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Concept-Based Instruction for Enhancing Understanding and Use of English Tense and Aspect Markers by Algerian Learners of L2 English

Benhamlaoui, Maroua (2021) Concept-Based Instruction for Enhancing Understanding and Use of English Tense and Aspect Markers by Algerian Learners of L2 English. PhD thesis, University of Essex.

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BENHAMLAOUI Maroua PhD Thesis CBI for Enhancing Understanding and Use of English Tense and Aspect Markers by Algerian Learners of L2 English.pdf

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Abstract

This study reports on an investigation of the potential of Concept-Based Instruction (CBI) for enhancing EFL learners’ understanding of the concept of tense/aspect in English and their use of associated forms; past simple, past continuous and present perfect. CBI was compared to a traditional grammar presentation model based on PPP. Two intact classrooms (total N = 45 participants) Arabic native speakers from an Algerian University participated in the study. The study also reports on the role of verbalization as a key component of CBI and compared individual versus dyad-based verbalization. Finally, the study reports on the participants’ attitudes towards the two different types of pedagogical intervention. Drawing on a pre-post-delayed post-test research design as well as qualitative analysis of verbalization, the study revealed the effectiveness of the CBI model -over traditional instruction- for improving the participants’ understanding of the concept of tense/aspect as well as their use of the three target forms. The qualitative analysis revealed interesting insights into the way the participants used language to enhance their metalinguistic understanding; interestingly, no difference was found regarding verbalization mode with both individual and dyad-based modes appearing to be equally useful as mediational tools to facilitate understanding of the target concept. The study also revealed that participants appeared to have more positive attitudes towards the traditional treatment than CBI even though the latter provided better results.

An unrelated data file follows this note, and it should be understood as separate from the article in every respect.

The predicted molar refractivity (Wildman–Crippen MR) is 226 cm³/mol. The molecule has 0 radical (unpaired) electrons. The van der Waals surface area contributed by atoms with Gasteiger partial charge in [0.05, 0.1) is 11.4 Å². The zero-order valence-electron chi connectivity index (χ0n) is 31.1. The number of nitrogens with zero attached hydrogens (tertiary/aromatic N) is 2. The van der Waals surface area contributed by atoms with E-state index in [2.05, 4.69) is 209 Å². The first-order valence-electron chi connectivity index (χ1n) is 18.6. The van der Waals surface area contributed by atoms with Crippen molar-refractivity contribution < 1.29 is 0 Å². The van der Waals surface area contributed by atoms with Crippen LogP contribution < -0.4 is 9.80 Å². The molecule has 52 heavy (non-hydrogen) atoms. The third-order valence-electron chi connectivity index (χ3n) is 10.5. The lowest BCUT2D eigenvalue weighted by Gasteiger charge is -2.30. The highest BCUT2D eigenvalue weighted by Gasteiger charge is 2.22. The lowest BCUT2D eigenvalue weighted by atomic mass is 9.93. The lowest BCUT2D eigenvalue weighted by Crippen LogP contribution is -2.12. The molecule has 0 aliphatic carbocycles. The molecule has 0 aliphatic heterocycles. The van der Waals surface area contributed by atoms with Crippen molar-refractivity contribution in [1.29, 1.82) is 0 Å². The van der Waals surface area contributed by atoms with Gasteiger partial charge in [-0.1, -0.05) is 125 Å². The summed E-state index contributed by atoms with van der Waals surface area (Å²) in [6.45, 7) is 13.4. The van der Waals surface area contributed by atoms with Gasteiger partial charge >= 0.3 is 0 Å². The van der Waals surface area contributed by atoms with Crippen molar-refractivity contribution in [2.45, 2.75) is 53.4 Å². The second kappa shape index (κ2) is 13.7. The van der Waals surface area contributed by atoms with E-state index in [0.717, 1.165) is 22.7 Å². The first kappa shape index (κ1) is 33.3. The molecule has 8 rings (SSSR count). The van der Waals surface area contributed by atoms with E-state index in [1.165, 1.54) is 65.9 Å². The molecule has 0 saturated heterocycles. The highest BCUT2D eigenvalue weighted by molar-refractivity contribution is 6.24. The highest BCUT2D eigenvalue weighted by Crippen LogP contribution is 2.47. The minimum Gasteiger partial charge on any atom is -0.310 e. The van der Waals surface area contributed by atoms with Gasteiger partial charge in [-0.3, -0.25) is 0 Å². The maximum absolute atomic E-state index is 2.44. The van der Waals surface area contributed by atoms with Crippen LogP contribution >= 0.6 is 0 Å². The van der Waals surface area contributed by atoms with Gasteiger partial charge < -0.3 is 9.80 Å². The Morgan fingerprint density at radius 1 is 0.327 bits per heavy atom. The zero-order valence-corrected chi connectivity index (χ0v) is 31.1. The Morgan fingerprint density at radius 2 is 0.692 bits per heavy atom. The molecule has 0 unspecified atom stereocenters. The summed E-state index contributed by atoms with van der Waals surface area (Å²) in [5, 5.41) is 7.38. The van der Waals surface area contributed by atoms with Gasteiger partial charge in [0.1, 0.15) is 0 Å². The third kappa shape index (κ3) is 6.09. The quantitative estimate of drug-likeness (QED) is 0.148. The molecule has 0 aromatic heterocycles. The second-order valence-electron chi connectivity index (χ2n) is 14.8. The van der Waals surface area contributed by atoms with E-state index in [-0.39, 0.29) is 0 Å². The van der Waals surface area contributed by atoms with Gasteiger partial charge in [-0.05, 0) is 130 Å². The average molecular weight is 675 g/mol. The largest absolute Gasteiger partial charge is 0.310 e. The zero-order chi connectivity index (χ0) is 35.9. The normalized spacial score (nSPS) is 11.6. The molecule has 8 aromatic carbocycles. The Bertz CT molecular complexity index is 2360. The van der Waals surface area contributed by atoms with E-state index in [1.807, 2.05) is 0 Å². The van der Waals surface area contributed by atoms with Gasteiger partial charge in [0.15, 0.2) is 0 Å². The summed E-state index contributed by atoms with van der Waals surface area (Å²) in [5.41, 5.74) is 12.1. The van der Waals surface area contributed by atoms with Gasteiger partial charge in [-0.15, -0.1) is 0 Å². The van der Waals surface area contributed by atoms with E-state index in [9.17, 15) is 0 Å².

Item Type: Thesis (PhD)
Subjects: P Language and Literature > P Philology. Linguistics
Divisions: Faculty of Social Sciences > Language and Linguistics, Department of
Depositing User: Maroua Benhamlaoui
Date Deposited: 01 Mar 2021 13:52
Last Modified: 01 Mar 2021 13:52
URI: http://repository.essex.ac.uk/id/eprint/29952

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